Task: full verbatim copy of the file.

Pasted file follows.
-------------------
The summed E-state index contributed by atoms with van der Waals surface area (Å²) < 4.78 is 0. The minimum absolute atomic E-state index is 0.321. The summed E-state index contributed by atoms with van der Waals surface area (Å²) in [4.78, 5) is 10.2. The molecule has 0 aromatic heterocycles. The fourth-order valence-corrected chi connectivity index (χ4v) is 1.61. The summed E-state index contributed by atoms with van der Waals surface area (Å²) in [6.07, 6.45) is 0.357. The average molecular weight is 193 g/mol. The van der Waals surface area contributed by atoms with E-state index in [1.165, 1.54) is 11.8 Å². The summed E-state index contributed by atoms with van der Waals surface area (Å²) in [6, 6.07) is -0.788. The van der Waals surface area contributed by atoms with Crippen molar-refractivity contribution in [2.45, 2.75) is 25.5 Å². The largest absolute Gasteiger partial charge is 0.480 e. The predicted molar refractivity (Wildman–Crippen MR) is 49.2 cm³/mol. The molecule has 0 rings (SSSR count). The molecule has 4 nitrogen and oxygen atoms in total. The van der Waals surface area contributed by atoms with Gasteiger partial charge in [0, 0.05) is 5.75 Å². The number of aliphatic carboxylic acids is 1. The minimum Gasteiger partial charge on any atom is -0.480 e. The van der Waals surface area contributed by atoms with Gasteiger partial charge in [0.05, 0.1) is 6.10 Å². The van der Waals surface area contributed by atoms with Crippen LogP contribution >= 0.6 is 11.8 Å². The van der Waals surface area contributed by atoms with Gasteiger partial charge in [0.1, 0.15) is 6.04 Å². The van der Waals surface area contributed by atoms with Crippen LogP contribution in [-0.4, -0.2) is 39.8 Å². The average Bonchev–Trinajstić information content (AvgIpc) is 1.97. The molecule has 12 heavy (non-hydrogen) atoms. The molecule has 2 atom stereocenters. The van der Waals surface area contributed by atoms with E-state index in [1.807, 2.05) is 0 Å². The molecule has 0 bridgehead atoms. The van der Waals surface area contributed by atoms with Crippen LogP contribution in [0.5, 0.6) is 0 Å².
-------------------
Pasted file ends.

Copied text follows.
The summed E-state index contributed by atoms with van der Waals surface area (Å²) < 4.78 is 0. The minimum absolute atomic E-state index is 0.321. The summed E-state index contributed by atoms with van der Waals surface area (Å²) in [4.78, 5) is 10.2. The molecule has 0 aromatic heterocycles. The fourth-order valence-corrected chi connectivity index (χ4v) is 1.61. The summed E-state index contributed by atoms with van der Waals surface area (Å²) in [6.07, 6.45) is 0.357. The average molecular weight is 193 g/mol. The van der Waals surface area contributed by atoms with E-state index in [1.165, 1.54) is 11.8 Å². The summed E-state index contributed by atoms with van der Waals surface area (Å²) in [6, 6.07) is -0.788. The van der Waals surface area contributed by atoms with Crippen molar-refractivity contribution in [2.45, 2.75) is 25.5 Å². The largest absolute Gasteiger partial charge is 0.480 e. The predicted molar refractivity (Wildman–Crippen MR) is 49.2 cm³/mol. The molecule has 0 rings (SSSR count). The molecule has 4 nitrogen and oxygen atoms in total. The van der Waals surface area contributed by atoms with Gasteiger partial charge in [0, 0.05) is 5.75 Å². The number of aliphatic carboxylic acids is 1. The minimum Gasteiger partial charge on any atom is -0.480 e. The van der Waals surface area contributed by atoms with Gasteiger partial charge in [0.05, 0.1) is 6.10 Å². The van der Waals surface area contributed by atoms with Crippen LogP contribution >= 0.6 is 11.8 Å². The van der Waals surface area contributed by atoms with Gasteiger partial charge in [0.1, 0.15) is 6.04 Å². The van der Waals surface area contributed by atoms with Crippen LogP contribution in [-0.4, -0.2) is 39.8 Å². The average Bonchev–Trinajstić information content (AvgIpc) is 1.97. The molecule has 12 heavy (non-hydrogen) atoms. The molecule has 2 atom stereocenters. The van der Waals surface area contributed by atoms with E-state index in [1.807, 2.05) is 0 Å². The molecule has 0 bridgehead atoms. The van der Waals surface area contributed by atoms with Crippen LogP contribution in [0.5, 0.6) is 0 Å².